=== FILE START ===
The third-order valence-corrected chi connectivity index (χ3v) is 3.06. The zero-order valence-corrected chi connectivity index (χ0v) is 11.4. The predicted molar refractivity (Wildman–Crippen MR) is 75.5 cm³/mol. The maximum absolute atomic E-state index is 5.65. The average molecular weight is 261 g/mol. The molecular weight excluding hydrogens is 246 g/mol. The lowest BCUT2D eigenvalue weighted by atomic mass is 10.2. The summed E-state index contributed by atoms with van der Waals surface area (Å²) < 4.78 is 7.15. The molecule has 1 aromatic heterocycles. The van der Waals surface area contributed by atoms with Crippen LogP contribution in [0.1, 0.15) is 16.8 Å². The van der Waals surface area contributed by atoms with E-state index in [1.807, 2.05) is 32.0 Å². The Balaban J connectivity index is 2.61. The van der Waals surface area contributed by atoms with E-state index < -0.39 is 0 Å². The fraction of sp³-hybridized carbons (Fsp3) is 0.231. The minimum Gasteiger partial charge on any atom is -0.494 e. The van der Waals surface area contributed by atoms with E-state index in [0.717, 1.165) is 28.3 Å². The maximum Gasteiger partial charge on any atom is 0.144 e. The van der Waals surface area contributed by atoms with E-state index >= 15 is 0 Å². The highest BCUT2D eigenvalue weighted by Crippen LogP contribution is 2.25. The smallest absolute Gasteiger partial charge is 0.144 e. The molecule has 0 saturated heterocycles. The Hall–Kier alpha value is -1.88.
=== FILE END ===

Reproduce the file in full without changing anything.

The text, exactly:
The third-order valence-corrected chi connectivity index (χ3v) is 3.06. The zero-order valence-corrected chi connectivity index (χ0v) is 11.4. The predicted molar refractivity (Wildman–Crippen MR) is 75.5 cm³/mol. The maximum absolute atomic E-state index is 5.65. The average molecular weight is 261 g/mol. The molecular weight excluding hydrogens is 246 g/mol. The lowest BCUT2D eigenvalue weighted by atomic mass is 10.2. The summed E-state index contributed by atoms with van der Waals surface area (Å²) < 4.78 is 7.15. The molecule has 1 aromatic heterocycles. The van der Waals surface area contributed by atoms with Crippen LogP contribution in [0.1, 0.15) is 16.8 Å². The van der Waals surface area contributed by atoms with E-state index in [1.807, 2.05) is 32.0 Å². The Balaban J connectivity index is 2.61. The van der Waals surface area contributed by atoms with E-state index < -0.39 is 0 Å². The fraction of sp³-hybridized carbons (Fsp3) is 0.231. The minimum Gasteiger partial charge on any atom is -0.494 e. The van der Waals surface area contributed by atoms with E-state index in [0.717, 1.165) is 28.3 Å². The maximum Gasteiger partial charge on any atom is 0.144 e. The van der Waals surface area contributed by atoms with E-state index >= 15 is 0 Å². The highest BCUT2D eigenvalue weighted by Crippen LogP contribution is 2.25. The smallest absolute Gasteiger partial charge is 0.144 e. The molecule has 0 saturated heterocycles. The Hall–Kier alpha value is -1.88.